Barn Aisle Chats is a new series where we will meet equestrians from all walks of life and disciplines. Today, we chat with Kaylee about equine photography.
I first met Kaylee when I was playing polo at the Houston Polo Club. I use the word met loosely, since we never actually shook hands or spoke to one another. She was always a lone figure, tucked away behind a gigantic lens on the opposite end of the field. But after every tournament I always admired her photos, “oohing” and “aahing” at how fantastic my horse and I looked when compared to the constant sweaty derp face that occurred when I tried to take a selfie with my phone. When I had the opportunity to ask Kaylee a few questions about her photography business, I jumped at the chance.
Amanda: Hi, Kaylee! Welcome to Horse Nation! Tell us about how you got started in photography?
Kaylee: I had a bit of an unconventional start with photography. The Calgary Polo Club needed a photographer for their season and asked if I would be interested. I had zero experience — ignorance is bliss. I borrowed a camera for the first month. I had no idea what any of the settings meant and I very clearly remember how those first images looked — completely blown out, missed focus.
I was also working a summer job for a university in downtown Calgary. I would ride the train an hour each way, editing photos on a borrowed laptop. Fortunately for me, one of the other university employees happened to have a photography habit. I remember having the “exposure triangle” conversation. It’s funny to look back now, humble beginnings for sure!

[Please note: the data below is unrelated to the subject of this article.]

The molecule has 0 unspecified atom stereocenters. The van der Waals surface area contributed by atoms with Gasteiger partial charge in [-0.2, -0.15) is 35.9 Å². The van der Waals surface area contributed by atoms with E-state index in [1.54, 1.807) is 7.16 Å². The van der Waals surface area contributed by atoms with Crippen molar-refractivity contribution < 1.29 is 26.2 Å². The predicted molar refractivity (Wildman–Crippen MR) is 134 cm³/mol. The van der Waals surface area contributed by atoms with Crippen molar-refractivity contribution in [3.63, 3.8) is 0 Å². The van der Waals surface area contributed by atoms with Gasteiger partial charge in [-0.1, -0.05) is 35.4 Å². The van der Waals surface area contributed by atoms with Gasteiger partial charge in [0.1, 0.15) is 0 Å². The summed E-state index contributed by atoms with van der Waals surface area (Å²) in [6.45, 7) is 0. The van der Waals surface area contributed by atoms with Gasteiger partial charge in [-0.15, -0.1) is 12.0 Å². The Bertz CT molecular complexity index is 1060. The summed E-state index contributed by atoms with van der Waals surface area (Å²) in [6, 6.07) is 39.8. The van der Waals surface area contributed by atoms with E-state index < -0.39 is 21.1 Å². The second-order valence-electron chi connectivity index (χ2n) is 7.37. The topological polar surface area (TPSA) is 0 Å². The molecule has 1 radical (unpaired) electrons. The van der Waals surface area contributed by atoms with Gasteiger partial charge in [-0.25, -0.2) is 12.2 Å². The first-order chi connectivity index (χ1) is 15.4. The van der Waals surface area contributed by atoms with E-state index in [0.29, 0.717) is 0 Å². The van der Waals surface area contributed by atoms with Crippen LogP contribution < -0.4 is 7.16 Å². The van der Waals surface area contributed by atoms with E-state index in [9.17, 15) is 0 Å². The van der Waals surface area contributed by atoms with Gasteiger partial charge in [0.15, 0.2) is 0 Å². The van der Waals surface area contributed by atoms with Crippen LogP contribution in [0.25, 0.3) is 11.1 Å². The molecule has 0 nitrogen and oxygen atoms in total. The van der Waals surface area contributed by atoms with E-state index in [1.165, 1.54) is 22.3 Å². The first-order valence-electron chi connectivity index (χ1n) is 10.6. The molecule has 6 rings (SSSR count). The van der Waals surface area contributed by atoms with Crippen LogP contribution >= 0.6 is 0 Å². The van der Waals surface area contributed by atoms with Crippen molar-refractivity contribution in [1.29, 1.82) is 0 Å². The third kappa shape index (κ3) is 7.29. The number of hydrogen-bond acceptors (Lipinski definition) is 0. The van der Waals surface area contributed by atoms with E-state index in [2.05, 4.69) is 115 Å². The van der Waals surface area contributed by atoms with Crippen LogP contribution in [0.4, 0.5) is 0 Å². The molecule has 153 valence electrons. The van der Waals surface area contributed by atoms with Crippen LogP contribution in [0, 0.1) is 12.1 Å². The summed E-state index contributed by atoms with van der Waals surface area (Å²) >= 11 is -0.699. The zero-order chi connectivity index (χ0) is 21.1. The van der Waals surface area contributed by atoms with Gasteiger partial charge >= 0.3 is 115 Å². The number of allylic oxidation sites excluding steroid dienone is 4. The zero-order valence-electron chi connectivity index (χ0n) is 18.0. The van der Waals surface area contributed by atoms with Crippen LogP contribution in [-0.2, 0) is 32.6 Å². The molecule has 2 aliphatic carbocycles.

A: What is different about equine photography compared to other types of photography you’ve done personally or professionally?
K: That’s a good question. I would have to say the horse is what makes it different. They are as individual and unique as each person. You can plan right down to the last detail, but at the end of the day… I am at the mercy of that horse. If he’s not feeling it, I have to be able to adjust. It might be a little adjustment, like giving him a minute to relax and think. It might mean changing the whole plan on the fly.
A: You briefly mentioned that you borrowed your first camera. How has your equipment changed from when you started versus now. What have you learned are the must-haves for equine photography?
K: I started with a Canon 7D kit off of Amazon. If I could go back in time, it was a complete waste. I never used any of the trinkets that came with it. You are better off buying the body you like and one decent lens to get started. Those “kits” are junk.
For action I still use a 7D mii and a 100-400mm. For portraits I have a Canon 5D miv. My go-to lens is the 70-200 mii. It’s a beast and I rarely use anything else. The rule of thumb is generally 130mm-200mm for horses. It gives the proper proportions. If you use a short focal length, the part of the horse closest to your camera will look disproportionately large compared to the parts that are further from your camera. Too long a focal length and you could “squish” the horse with too much compression. That being said, I have seen photographers who embrace it. That’s their style — you do you!